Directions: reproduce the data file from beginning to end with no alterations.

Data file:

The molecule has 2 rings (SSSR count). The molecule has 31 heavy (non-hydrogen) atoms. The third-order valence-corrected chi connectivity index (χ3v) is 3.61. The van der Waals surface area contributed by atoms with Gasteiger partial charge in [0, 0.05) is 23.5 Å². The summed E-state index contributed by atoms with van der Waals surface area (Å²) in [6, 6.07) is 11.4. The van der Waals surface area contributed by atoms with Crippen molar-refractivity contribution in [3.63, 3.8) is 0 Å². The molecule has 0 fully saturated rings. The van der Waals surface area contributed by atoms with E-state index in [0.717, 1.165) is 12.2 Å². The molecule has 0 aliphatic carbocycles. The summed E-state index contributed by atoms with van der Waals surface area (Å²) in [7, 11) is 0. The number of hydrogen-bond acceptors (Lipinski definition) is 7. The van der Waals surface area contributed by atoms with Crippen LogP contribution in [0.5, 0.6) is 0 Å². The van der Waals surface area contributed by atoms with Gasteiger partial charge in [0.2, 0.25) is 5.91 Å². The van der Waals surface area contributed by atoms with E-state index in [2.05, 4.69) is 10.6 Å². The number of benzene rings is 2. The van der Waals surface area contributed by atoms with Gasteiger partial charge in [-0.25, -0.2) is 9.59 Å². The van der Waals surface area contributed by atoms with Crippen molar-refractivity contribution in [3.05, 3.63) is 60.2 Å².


The molecule has 2 rings (SSSR count). The molecule has 31 heavy (non-hydrogen) atoms. The third-order valence-corrected chi connectivity index (χ3v) is 3.61. The van der Waals surface area contributed by atoms with Gasteiger partial charge in [0, 0.05) is 23.5 Å². The summed E-state index contributed by atoms with van der Waals surface area (Å²) in [6, 6.07) is 11.4. The van der Waals surface area contributed by atoms with Crippen molar-refractivity contribution in [3.63, 3.8) is 0 Å². The molecule has 0 fully saturated rings. The van der Waals surface area contributed by atoms with E-state index in [0.717, 1.165) is 12.2 Å². The molecule has 0 aliphatic carbocycles. The summed E-state index contributed by atoms with van der Waals surface area (Å²) in [7, 11) is 0. The number of hydrogen-bond acceptors (Lipinski definition) is 7. The van der Waals surface area contributed by atoms with Crippen LogP contribution in [0.5, 0.6) is 0 Å². The van der Waals surface area contributed by atoms with Gasteiger partial charge in [0.2, 0.25) is 5.91 Å². The van der Waals surface area contributed by atoms with E-state index in [2.05, 4.69) is 10.6 Å². The number of benzene rings is 2. The van der Waals surface area contributed by atoms with Gasteiger partial charge in [-0.25, -0.2) is 9.59 Å². The van der Waals surface area contributed by atoms with Crippen molar-refractivity contribution in [3.05, 3.63) is 60.2 Å².